Night time is a truly magical time during our Southwestern summers. As the blazing sun sinks below the horizon and the air begins to cool off, it is pleasant to get outside and breathe the night air.
Moon Garden for Night Time
Last week, I introduced the topic of a “Moon Garden,” listing a number of plants with flowers that attract the night-flying Southwest pollinators. While flowers are nice, a moon garden need not have flowers to be attractive. There are a number of plants with silvery foliage that look lovely in the moonlight. Here are five low-water plants that glow in the moonlight.
Silver Foliage for Night Viewing
Aloysia are nice, and can be part of your edible landscape if you plant the variety known as oreganillo (Aloysia wrightii), but aloysias don’t take tempertures much below 20F. Since many of my readers are in places that get cooler, let’s look at some other silvery plants.
Silvery foliage abounds in this genus of herbs – from the cultivated ‘Powis Castle’ artemisia popular across North America to the native Arizona wormwood (Artemisia ludoviciana), and including the European artemisia used to make absinthe. Arizona wormwood is known by several common names, including silver wormwood and western mugwort. I have grown all of these, and love gently stroking the softly furry leaves of the ‘Powis Castle.’ These artemisia herbs are strongly flavored so the rabbits leave them alone, but I’m not sure about the javelina. Come to think, any artemisia could be part of your edible landscape too! Here is how to make your own absinthe on Savor the Southwest.
There are eight species of poliomentha, all with grey to silvery foliage. The name is derived from the Greek words (polios), meaning “grey,” and (minthe), meaning “mint.” All members of the genus are lovely and commonly known as rosemary-mints. But for the moon garden you want the most silvery of them all – Poliomentha maderensis. From the canyons of the Sierra Madre mountains, the Maderian poliomintha is a lovely and fragrant treasure for your yard. Why plant the autumn sage when you can have this pretty native that uses less water and attracts hummingbirds just as well?
Woolly Butterfly Bush
Ignore those East Coast yammerings about “invasive” butterfly bush – this Southwest native in not invasive at all. Woolly butterfly bush (Buddleja marrubifolia) is from the Chihuahuan Desert and tolerates cold and drought far better than the often planted Texas ranger. If you are allergic to bees – consider this shrub that uses less water and looks (IMHO) just as pretty as a Texas ranger in the landscape.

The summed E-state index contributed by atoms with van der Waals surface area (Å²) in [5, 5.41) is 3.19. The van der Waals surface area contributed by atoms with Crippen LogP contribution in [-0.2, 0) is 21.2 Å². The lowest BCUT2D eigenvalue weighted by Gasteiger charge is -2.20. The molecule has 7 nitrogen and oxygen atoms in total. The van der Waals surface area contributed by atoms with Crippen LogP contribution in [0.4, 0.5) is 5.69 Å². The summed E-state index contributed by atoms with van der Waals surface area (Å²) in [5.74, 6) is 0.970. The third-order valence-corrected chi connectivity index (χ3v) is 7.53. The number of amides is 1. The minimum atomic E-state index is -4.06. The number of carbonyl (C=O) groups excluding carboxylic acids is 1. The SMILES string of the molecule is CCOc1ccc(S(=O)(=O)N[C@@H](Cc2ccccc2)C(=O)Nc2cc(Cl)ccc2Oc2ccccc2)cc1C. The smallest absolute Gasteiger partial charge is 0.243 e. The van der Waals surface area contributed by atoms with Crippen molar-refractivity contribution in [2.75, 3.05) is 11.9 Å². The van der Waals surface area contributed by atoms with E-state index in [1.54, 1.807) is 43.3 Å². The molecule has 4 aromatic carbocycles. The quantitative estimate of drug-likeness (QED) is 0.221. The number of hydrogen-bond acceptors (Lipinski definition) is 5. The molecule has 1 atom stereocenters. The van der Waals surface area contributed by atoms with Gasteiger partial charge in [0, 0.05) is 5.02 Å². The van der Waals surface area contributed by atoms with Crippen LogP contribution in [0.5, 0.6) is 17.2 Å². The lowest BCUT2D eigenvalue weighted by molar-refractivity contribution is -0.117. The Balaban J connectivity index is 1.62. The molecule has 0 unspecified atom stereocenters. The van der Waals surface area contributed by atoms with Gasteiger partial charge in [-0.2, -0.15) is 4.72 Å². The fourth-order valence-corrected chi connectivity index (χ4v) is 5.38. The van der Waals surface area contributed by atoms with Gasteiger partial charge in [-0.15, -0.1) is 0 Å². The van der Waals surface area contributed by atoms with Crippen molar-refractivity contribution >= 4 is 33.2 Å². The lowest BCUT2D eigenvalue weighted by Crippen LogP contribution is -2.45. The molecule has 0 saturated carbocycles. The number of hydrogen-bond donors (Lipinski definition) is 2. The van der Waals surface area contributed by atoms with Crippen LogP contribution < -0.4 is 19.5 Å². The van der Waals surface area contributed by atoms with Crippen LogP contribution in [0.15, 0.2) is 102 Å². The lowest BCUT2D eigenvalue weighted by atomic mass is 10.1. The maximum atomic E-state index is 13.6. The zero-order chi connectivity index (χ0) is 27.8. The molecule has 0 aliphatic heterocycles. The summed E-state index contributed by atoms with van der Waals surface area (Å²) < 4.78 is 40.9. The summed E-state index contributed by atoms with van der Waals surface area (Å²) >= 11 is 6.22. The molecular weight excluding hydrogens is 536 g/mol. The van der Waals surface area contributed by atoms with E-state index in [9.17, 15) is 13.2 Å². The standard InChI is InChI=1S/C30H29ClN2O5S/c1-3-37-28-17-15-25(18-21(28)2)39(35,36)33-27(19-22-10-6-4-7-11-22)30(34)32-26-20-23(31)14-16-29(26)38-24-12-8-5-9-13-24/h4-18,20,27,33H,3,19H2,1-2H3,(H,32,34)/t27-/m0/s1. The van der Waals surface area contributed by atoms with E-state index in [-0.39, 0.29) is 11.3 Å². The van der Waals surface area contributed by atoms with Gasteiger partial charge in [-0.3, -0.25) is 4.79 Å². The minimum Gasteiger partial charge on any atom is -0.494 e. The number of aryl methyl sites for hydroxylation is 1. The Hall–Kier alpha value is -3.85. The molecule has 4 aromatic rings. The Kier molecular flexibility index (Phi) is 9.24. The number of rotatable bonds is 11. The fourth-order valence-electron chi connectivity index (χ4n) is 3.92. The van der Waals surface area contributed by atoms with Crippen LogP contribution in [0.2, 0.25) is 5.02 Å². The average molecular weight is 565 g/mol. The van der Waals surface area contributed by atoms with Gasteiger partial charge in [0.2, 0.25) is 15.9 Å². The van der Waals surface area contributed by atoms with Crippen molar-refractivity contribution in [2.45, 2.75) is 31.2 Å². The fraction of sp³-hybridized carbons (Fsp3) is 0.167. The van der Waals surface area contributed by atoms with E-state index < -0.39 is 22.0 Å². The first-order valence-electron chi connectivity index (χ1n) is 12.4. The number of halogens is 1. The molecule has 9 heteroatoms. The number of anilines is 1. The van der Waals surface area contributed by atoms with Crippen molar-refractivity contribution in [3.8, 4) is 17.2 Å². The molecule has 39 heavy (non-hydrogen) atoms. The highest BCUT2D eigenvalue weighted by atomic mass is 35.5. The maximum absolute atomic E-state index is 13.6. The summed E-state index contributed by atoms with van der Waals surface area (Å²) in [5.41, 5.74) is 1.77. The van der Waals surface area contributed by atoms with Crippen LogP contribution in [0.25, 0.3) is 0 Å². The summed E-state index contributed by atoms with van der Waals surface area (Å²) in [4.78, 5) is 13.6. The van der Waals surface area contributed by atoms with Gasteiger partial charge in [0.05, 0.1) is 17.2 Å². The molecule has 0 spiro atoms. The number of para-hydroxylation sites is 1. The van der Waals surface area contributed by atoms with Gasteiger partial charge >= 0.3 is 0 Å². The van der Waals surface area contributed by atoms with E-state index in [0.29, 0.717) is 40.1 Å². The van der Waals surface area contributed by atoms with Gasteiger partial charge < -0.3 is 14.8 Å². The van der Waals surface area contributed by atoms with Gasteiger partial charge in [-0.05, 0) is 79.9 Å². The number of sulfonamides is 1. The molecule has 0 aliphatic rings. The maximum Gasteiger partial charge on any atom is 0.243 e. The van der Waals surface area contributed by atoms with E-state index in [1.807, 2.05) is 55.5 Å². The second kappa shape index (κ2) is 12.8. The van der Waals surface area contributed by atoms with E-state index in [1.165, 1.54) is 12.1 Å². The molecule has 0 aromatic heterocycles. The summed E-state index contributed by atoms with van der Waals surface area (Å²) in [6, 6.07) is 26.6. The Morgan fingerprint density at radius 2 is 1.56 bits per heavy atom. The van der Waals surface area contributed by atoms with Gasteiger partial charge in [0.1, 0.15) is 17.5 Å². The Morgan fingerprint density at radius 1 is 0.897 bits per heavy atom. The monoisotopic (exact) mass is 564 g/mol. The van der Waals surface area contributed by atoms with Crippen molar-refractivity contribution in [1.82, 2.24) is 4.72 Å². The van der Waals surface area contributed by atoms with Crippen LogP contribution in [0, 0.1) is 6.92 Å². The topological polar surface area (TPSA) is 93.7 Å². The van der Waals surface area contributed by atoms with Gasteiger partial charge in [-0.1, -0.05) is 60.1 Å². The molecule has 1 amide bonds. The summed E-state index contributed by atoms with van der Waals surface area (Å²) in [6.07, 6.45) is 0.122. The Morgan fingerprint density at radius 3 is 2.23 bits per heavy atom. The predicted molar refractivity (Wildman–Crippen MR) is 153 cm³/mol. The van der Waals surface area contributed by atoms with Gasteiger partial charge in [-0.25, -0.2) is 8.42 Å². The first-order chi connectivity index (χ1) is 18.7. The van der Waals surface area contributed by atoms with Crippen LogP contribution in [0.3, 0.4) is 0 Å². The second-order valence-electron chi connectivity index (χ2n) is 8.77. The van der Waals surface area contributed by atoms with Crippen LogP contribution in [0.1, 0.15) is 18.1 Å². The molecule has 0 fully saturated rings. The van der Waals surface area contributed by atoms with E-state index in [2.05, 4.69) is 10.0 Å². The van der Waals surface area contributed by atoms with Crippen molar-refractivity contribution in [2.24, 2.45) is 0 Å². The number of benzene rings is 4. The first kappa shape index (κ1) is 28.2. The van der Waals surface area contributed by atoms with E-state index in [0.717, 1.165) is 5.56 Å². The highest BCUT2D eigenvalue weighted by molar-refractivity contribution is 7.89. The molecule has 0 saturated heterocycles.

Two species of Cordia have silvery foliage. Texas olive (Cordia boissieri) grows into a small tree, while little leaf cordia (Cordia parvifolia) is a shrub. In addition to silvery leaves, both bear charming white flowers. Both not very cold tolerant, and thus are for the Low and Middle Desert zones only. (More on our Southwest Zones – here) The Texas olive fruits are edible when cured.
Buy Plants Locally
Most of these native plants are not in big box nurseries. You will have to seek out those hidden nursery gems in your area. Gems like High Country Growers, Moosa Creek, or Desert Survivors. Wholesalers like Mountain States Wholesale Nursery grow truck plants to local nurseries across our region. Check out the “Local Nurseries” page – here. (And if you know of one I missed please tell me!)
Don’t Forget to Sit – and to Kill the Bright Lights
The last thing you need in your moon garden is mood-killing “Stalig-17” lights shining in your eyes from the eaves of the house. Even a yellow porch light can be overly bright for night relaxing. A few low-level path lights shining downward are fine. A lantern or two with those battery operated tea lights is also lovely.
Yes – when you first step outside from your brightly lit home it will seem dim, but give your eyes a few minutes to adjust. The starlight shimmer of silvery leaves can be quite bright given time.
In addition to plants, one of the most important components of a moon garden is a place to sit and enjoy your garden. Bench or chair, edge of the garden or center of it – there is no right or wrong; just make sure seating is comfortable. We discovered that a place to set drinks and snacks next to the seating is a nice addition.
Thanks for Reading!
More about overall care of your land and landscape in this book: Month by Month Gardening for Arizona, Nevada, and New Mexico (Cool Springs Press). This link is to Amazon and if you buy the book there the Horticulture Therapy non-profit Tierra del Sol Institute will get a few pennies – at no extra cost to you.
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